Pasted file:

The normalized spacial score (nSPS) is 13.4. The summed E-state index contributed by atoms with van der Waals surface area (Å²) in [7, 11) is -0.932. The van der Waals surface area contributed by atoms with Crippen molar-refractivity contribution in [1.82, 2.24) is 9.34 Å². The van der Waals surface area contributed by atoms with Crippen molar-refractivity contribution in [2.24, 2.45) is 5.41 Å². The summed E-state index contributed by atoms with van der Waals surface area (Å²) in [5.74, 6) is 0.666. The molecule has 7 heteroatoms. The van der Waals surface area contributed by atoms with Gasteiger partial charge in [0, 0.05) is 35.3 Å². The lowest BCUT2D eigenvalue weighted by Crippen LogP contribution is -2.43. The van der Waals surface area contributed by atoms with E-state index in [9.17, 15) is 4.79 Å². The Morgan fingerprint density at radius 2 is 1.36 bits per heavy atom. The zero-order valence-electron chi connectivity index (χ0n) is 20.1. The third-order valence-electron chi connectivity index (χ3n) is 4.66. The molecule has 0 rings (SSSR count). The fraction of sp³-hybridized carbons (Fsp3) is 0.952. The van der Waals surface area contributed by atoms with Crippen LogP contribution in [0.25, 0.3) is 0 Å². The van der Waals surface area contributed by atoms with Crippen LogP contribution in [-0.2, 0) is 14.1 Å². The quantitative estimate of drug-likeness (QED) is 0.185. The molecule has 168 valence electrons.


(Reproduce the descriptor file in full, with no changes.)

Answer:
The normalized spacial score (nSPS) is 13.4. The summed E-state index contributed by atoms with van der Waals surface area (Å²) in [7, 11) is -0.932. The van der Waals surface area contributed by atoms with Crippen molar-refractivity contribution in [1.82, 2.24) is 9.34 Å². The van der Waals surface area contributed by atoms with Crippen molar-refractivity contribution in [2.24, 2.45) is 5.41 Å². The summed E-state index contributed by atoms with van der Waals surface area (Å²) in [5.74, 6) is 0.666. The molecule has 7 heteroatoms. The van der Waals surface area contributed by atoms with Gasteiger partial charge in [0, 0.05) is 35.3 Å². The lowest BCUT2D eigenvalue weighted by Crippen LogP contribution is -2.43. The van der Waals surface area contributed by atoms with E-state index in [9.17, 15) is 4.79 Å². The Morgan fingerprint density at radius 2 is 1.36 bits per heavy atom. The zero-order valence-electron chi connectivity index (χ0n) is 20.1. The third-order valence-electron chi connectivity index (χ3n) is 4.66. The molecule has 0 rings (SSSR count). The fraction of sp³-hybridized carbons (Fsp3) is 0.952. The van der Waals surface area contributed by atoms with Crippen LogP contribution in [0.25, 0.3) is 0 Å². The van der Waals surface area contributed by atoms with Crippen LogP contribution in [-0.2, 0) is 14.1 Å². The quantitative estimate of drug-likeness (QED) is 0.185. The molecule has 168 valence electrons.